[Sources were] J.K [Jesse Kilborn], O.E.B. [Oran E. Baker], E.P. [Elijah Pratt]
(Fenner, pages 161; Perryville, page 412)
<:161> FENNER, p-t. Madison co. 12 ms. N.W. Morrisville.
<:412> PERRYVILLE, p-v. Sullivan, Madison co. N.
Gordon, Thomas F., 1836, Gazetteer of the State of New York: Comprehending its Colonial History; General Geography, Geology, and Internal Improvements; Its Political State; A Minute Description of its Several Counties, Towns, and Villages; Statistical Tables, Exhibiting the Area, Improved Lands, Population, Stock, Taxes, Manufactures, Schools, and Cost of Public Instruction, in Each Town. With a Map of the State, and a Map of Each County, and Plans of the Cities and Principal Villages. T.K. and P.G. Collins, Printers. Philadelphia, PA
(Fenner, Book II page 520)
<:520> FENNER, taken from Cazenovia and Smithfield 22d April, 1823; W. from Albany 115 miles; surface undulating; soil clay and gravelly loam, chiefly on limestone of excellent quality; drained N. by Chittenango and Canaseraga creeks. Perrysville and Fenner, are post villages. The former, 15 miles N.W. from Morrisville, on the line between this and Sullivan, has 1 Episcopal Church, 1 grist mill, 1 store, 1 tavern, extensive tannery, and 40 dwellings. The latter, centrally situate, has a tavern, store, and 20 dwellings, and near it a Baptist Church.
Gordon's 1836 Table of Madison County Statistics (shown
with the Madison County descriptions) on page 523 shows for Fenner
[statistics from 1835 State Census?]:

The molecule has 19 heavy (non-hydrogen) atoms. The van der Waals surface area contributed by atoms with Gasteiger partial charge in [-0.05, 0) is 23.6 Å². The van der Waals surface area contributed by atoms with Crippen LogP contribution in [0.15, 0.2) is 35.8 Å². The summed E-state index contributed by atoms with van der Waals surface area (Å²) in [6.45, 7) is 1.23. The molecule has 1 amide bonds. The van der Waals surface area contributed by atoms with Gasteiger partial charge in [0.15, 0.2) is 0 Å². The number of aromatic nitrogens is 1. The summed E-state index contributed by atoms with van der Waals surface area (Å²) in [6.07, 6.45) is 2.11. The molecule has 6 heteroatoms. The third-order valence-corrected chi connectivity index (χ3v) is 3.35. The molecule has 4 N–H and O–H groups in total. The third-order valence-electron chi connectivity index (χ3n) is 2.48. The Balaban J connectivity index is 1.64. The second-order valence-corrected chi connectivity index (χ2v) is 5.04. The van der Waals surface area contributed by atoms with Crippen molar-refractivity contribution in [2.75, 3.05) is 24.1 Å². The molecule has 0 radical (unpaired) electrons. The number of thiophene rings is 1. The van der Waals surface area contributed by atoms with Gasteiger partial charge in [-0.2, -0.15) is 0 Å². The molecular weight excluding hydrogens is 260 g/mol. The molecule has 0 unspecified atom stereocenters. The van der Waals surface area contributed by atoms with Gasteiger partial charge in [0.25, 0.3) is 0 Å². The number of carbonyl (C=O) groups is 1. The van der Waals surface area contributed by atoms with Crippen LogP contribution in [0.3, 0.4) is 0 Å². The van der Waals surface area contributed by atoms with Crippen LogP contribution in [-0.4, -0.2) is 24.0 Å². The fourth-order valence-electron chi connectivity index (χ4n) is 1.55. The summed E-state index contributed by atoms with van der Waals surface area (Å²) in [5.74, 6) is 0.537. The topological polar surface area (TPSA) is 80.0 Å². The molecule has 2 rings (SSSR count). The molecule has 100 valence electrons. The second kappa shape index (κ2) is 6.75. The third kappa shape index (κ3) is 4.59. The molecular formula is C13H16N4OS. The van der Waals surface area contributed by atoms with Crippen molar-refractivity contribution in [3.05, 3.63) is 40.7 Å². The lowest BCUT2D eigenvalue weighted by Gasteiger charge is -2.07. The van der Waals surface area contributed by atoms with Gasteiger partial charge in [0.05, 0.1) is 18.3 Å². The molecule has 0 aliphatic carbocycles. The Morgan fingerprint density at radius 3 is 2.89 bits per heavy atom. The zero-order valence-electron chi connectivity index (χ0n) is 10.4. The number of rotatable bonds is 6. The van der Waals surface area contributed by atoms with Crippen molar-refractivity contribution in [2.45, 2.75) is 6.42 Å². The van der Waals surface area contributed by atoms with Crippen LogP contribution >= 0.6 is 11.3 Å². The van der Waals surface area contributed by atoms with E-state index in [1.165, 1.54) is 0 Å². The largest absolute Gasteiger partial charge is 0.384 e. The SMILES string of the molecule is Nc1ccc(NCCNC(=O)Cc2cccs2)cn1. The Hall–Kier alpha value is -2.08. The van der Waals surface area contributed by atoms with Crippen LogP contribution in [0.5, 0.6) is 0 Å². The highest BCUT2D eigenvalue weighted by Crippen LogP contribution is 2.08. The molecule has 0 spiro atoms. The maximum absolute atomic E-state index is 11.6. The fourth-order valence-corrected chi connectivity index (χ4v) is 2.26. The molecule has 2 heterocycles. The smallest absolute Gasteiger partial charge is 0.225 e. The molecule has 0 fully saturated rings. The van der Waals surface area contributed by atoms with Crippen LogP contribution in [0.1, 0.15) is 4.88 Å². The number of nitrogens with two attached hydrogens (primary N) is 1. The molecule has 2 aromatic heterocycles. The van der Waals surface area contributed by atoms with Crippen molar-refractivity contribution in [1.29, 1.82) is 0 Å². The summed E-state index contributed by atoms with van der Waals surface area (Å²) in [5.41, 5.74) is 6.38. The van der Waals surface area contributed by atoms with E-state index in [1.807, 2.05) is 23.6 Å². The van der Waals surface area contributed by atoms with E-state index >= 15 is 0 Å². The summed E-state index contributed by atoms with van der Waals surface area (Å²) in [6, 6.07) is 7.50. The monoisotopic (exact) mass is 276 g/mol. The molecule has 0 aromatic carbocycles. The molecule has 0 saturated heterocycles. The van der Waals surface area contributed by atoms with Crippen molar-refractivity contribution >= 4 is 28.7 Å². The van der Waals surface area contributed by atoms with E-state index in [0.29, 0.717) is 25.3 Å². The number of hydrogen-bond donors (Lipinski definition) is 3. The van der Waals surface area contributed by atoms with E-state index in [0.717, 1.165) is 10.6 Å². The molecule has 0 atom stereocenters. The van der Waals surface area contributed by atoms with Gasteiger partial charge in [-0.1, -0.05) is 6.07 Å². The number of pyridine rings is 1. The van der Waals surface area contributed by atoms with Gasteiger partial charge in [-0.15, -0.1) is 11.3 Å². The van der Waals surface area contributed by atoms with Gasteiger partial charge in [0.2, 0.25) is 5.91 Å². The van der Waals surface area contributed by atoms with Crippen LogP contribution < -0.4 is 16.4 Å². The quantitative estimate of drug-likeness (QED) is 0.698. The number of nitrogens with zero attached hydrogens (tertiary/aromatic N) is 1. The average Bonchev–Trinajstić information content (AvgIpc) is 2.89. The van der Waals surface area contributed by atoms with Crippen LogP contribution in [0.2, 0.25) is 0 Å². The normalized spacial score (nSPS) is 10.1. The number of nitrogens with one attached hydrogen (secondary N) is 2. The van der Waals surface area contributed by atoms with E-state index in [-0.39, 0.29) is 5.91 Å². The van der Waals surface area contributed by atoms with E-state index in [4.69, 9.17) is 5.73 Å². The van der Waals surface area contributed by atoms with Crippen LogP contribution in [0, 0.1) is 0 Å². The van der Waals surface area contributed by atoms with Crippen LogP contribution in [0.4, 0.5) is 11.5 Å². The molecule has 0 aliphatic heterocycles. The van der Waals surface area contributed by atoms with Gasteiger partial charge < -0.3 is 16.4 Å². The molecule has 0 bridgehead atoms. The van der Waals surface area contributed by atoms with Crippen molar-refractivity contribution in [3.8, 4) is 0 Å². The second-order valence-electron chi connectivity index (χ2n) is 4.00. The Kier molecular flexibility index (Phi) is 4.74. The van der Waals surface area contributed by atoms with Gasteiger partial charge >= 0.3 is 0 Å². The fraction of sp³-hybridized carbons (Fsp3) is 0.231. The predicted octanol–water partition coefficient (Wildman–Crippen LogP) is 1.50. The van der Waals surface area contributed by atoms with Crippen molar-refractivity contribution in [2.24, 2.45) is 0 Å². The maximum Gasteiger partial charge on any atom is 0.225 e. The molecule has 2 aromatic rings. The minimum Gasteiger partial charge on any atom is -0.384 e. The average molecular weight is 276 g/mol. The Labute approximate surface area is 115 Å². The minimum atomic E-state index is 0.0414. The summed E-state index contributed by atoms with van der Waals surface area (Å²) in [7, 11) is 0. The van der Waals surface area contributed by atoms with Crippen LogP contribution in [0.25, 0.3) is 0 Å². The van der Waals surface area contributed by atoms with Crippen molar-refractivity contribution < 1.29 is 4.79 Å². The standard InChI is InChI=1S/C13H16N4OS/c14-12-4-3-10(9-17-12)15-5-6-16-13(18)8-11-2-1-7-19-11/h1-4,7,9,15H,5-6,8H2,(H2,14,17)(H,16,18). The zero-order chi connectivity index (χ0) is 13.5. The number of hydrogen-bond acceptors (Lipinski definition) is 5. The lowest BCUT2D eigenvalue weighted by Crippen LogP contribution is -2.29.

population 1820 = [part of Cazenovia], 1825 = 1933, 1830 = 2017, 1835 = 1972; militia = 159; voters = 400; aliens = 9; unmarried females under age 16 years of age = 430, unmarried females between 16 and 45 of age = 162, married females under 45 years of age = 251; marriages = 14; male births = 48, female births = 21; male deaths = 21, female deaths = 17; area in acres = 17835, acres improved = 12069; assessed value of real estate = [$]232822, assessed value of personal estate = [$]8480; cattle = 2263, horses = 671, sheep = 6932, swine = 2054; fulled yards [of cloth] = 3595, unfulled woolens [yards of cloth?] = 4676, cottons, linens &c. [yards of cloth?] 5081; County tax = [$]528.43, Town tax = [$]558.80; grist mills = 1, saw mills = 12, fulling mills = 2, carding machines = 1, asheries = 1, tanneries = 2; school districts = 12, public money expended [on schools, per district?] = 315, teachers wages besides public money = 482, scholars = 725.
Barber, John W. & Henry Howe, 1841, Historical Collections of the State of New York; Containing a General Collection of the Most Interesting Facts, Traditions, Biographical Sketches, Anecdotes, &c. Relating to its History and Antiquities With Geographical Descriptions of Every Township in the State. S. Tuttle. New York, NY
(Fenner, pages 258-259)
<:258> FENNER, taken
from Cazenovia and Smithfield in 1823; from Albany 115 miles. Pop.
1,997. Perrysville, on the Sullivan line 15 miles <:259> miles
NW. from Morrisville, and Fenner centrally situated, are small settlements.
Disternell, John, 1842 / 1843, A Gazetteer of the State of New-York: Comprising its Topography, Geology, Mineralogical Resources, Civil Divisions, Canals, Railroads, and Public Institutions: Together with General Statistics: The Whole Alphabetically Arranged: Also, Statistical Tables, Including the Census of 1840: And Tables of Distances: With a New Township Map of the State Engraved on Steel. J. Disternell. Albany, NY (1842 and 1843 editions are the same)
(Fenner Town, page 163; Perryville Hamlet, page 321)
<:163> FENNER, t. Madison co. situated 8 miles north-west of the village of Morrisville, and distant 115 miles from Albany; contained in 1840, 1,997 inhabitants. The surface is undulating; soil, clay and gravelly loam, mostly underlaid by lime stone and is of good quality; it is drained north by Chittenango and Canaseraga creeks. Fenner and Perryville and names of post offices.